The mortality rate of the COVID-19 is getting higher, in Italy it is now around 8% and that is much higher than what the Spanish Flu had. (between 3-5%, hard to know when we don't know how many were infected) The lessons from the Spanish flu is the method to handle outbreaks. Quarantines worked well in San Francisco and they were able to flatter the curve in St. Louis, mainly because they reacted prior the arrival of the disease. We have other challenges today when people can travel much faster now than in 1918-1920.
What I would like to see is a side by side comparison between those who have died throughout the northern hemispheres winter of influenza vs those who have died of COVID-19.

One of the things I suspect is driving the panic/anxiety is that we do not normally see influenza deaths reported by contrast every COVID-19 death has been reported.

I am not suggesting we should underestimate the virus as it is a killed under certain conditions but as it stands there are about 250,000 cases world wide with 15000 deaths, smoking has killed more this year so far.
2 Weeks Ago  
I3BrigPvSk
 
 
Quote:
Originally Posted by MontyB
What I would like to see is a side by side comparison between those who have died throughout the northern hemispheres winter of influenza vs those who have died of COVID-19.

One of the things I suspect is driving the panic/anxiety is that we do not normally see influenza deaths reported by contrast every COVID-19 death has been reported.

I am not suggesting we should underestimate the virus as it is a killed under certain conditions but as it stands there are about 250,000 cases world wide with 15000 deaths, smoking has killed more this year so far.
The mortality rate for seasonal influenza varies from year to year due to the type A (H1N1, H3H2) viruses mutate slightly. The mortality rate is also suppressed by vaccinations. The mortality rate would be higher without the vaccination. The R0 (R-nought, the reproductive rate for the seasonal flu is about 1-2, while the same for the COVID-19 seems to 3-4. The outbreak of the COVID-19 is still going on and the mortality rate differs from country to country. The Italy and the Spain have a higher mortality rate than northern Europe, mostly due to how they live. Different generations live together in a way we don't anymore. However, the mortality rate is counted on all infected and all fatalities. If we count on age groups we get a much higher number for the elderly (65+) and barely measurably for those between 20-30 years old.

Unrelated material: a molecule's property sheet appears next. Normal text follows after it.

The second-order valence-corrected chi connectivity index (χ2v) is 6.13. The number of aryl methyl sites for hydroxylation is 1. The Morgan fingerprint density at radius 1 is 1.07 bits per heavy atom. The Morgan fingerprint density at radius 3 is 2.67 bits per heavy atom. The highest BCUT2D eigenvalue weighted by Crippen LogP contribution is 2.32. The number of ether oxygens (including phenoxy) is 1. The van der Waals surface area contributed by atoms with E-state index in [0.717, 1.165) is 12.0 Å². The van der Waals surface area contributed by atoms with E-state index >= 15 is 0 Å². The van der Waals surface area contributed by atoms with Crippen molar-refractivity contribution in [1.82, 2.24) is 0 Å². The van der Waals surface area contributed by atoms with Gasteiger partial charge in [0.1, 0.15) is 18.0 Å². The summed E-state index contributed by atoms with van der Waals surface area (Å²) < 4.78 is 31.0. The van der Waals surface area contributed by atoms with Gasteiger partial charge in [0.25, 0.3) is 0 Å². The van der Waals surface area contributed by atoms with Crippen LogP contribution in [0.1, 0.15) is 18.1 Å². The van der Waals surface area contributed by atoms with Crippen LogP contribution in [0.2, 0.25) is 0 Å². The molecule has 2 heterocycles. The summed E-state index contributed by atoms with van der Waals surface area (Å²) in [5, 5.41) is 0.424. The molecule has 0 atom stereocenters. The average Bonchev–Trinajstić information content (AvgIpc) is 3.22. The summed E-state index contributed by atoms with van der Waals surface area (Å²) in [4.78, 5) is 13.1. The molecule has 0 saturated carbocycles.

When a type A virus (type B and C, don't) mutate and getting a higher R0, the risk for a pandemic increases a lot. There is one type A, a bird flu virus (H5N1) that will be catastrophic when it mutates to a more lethal form. The mortality rate for this one is between 50-75%. For the moment it doesn't transmit easily between people

This COVID-19 is a warning to us all. I have warned about pandemics for years (I'm working in the emergency management) We world population have increased a lot during the 20th century and it is growing still, that increases the risk for pandemics. Our ability to travel from one continent to another in a few hours increases the risk a lot. The health care systems in all countries are prepared for a rapid increase of patients. We don't have stock piles of essential tools, gloves, face masks, ventilators etc etc. I hope we learn from this for the next time it might be a more lethal pathogen than the corona virus.

(source WHO, CDC, European CDC, and Swedish CDC)
2 Weeks Ago  
MontyB
 
 
Unless it happens again next year I expect we will not be prepared and have forgotten this year even happened.
2 Weeks Ago  
I3BrigPvSk
 
 
It will be interesting to see the political consequences of COVID-19, especially what happens to the European Union. It might return to its original form and only being a trade union. EU failed during the refugee crisis and it failed badly now. Italy asked for help and didn't get any.
2 Weeks Ago  
MontyB
 
 
No offense to Europe but outside of the northern European nation's (Germany, Denmark, Norway, Sweden and Finland) Europe is a poorly managed economic mess so going back to the old Europe wouldn't help places like Italy, Spain and Greece.

Northern Europe would be far better off if it ditched the rest anyway.